FreeConference.com is the most popular international conference call services provider available in 2019.
Uberconference –Low cost conferencing, great for google apps users. Simple, visual and free to use, you can easily set up and join free conference calls without PINS.
Jitsi – open source free video conferencing software.
Zoom – video and web conferencing software. Have multiple plans including a free one.
8×8 – provides cloud-communications tools, including free video conferencing, to help employees and businesses stay connected as they work remotely
For Additional Assistance
Techsoup – Nonprofit international network of non-governmental organizations (NGOs) that provides technical support and technological tools to nonprofits.
npCloud – Provides cloud-based technology products and services to nonprofits. A service of Tech Impact, npCloud is a nonprofit whose mission is to ensure all nonprofits can use cloud-based technology to better serve their communities.
interconnection.org – Charitable computer reuse and recycling.
GOOD360– Nonprofit that connects companies who have goods, with nonprofits in need and individuals who want to help them.
On March 25th, the Senate passed H.R. 748 which will provide roughly $2 trillion to individuals, businesses, and states, among others, in response to the coronavirus pandemic. Once the bill passes the House, it is expected to be signed into law on Friday the 27th. The measure, negotiated between the Senate and administration, includes:
- $500 billion for loans and assistance to companies and state and local governments, including $29 billion for loans to U.S. airlines and related businesses. Stock buybacks and executive compensation would be restricted. Additional funds would be provided to aviation workers.
- $349 billion in low-interest small business loans that could be partially forgiven
- Payments of as much as $1,200 for individual taxpayers, and $500 per child, phased out when incomes exceed $75,000 for individuals and $150,000 for couples filing jointly.
- An additional $600 per week for those receiving unemployment benefits.
- $150 billion for aid to state, local, and tribal governments.
- A suspension of Medicare sequestration through the end of the year and the extension of several health programs until December.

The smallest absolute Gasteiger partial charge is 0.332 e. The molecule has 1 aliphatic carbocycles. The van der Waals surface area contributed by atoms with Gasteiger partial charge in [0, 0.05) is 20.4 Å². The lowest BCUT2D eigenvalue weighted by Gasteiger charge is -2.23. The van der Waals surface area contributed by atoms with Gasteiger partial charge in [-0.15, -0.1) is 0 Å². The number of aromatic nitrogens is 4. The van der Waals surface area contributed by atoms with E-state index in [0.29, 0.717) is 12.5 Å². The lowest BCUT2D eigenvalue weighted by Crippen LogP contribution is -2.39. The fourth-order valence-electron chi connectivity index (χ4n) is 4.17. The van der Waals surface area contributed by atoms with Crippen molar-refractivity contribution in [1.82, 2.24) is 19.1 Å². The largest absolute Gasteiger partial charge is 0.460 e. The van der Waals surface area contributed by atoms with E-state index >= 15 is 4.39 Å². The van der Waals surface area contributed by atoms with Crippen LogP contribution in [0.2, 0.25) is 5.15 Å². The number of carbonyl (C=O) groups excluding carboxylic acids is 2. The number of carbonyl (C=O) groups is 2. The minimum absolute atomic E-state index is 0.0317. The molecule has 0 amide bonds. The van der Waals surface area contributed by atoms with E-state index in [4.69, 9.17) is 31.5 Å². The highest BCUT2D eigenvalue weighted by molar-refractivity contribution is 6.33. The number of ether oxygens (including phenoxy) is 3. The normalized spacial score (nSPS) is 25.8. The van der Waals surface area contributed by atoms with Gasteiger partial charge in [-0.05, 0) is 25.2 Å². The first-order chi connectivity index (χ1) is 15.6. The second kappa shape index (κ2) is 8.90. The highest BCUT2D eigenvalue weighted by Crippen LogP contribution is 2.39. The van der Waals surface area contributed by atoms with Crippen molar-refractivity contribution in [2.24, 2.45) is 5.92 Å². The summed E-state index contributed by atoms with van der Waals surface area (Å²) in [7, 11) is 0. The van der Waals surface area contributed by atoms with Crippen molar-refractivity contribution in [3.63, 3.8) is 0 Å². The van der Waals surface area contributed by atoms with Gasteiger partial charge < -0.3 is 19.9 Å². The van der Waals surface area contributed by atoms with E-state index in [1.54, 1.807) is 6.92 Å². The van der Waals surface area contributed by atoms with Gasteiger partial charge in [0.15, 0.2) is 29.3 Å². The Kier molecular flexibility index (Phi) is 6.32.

For more information here are links to bill summaries from:
On March 6th, H.R.6074, the Coronavirus Preparedness and Response Supplemental Appropriations Act, 2020 was enacted, which provides $8.3 billion in all new funding including $950 million for state and local health agencies to conduct vital public health activities, including surveillance, laboratory testing, infection control, contact tracing and mitigation. The bill also enables the Small Business Administration (SBA) to provide about $7 billion in disaster loans. A fact sheet on the Coronavirus Preparedness and Response Supplemental Appropriations Act, 2020 can be found at this link.
On March 18th, the President signed H.R. 6201, The Families First Coronavirus Response Act into law which will enhance the government’s response to the COVID-19 pandemic.
This legislation will ensure that:
- All individuals, including those with private insurance, Medicare Advantage or Original Medicare, Medicaid, CHIP, VA, FEHBP, and TRICARE, as well as the uninsured, will have access to COVID-19 tests at no cost.
- There more than $1 billion to provide nutritious foods to low-income pregnant women and mothers with young children, help food banks, and provide meals to seniors. It also protects students’ access to school meals in the event of school closures.
- States have the resources and flexibility to provide unemployment benefits to laid off and furloughed workers, as well as to those workers who exhaust their allotted paid leave.
- An emergency paid leave program is established that replaces a significant share of lost wages so that those who take leave to avoid spreading the virus or due to illness or caregiving responsibilities can pay their bills.
For more information about this legislation please visit this link.
NCRC recently published a press statement supporting COVID-19 housing and financial protections for individuals and small businesses. While the full economic implications of the disease are still unknown, what we do know is that the people who will face the biggest financial impacts of COVID-19 are the same people who are already financially strapped. If you want to read NCRC’s statement, please visit NCRC.org. For more information about COVID-19, as well as COVID-19 resources for small business and community and faith based organizations, please visit CDC.gov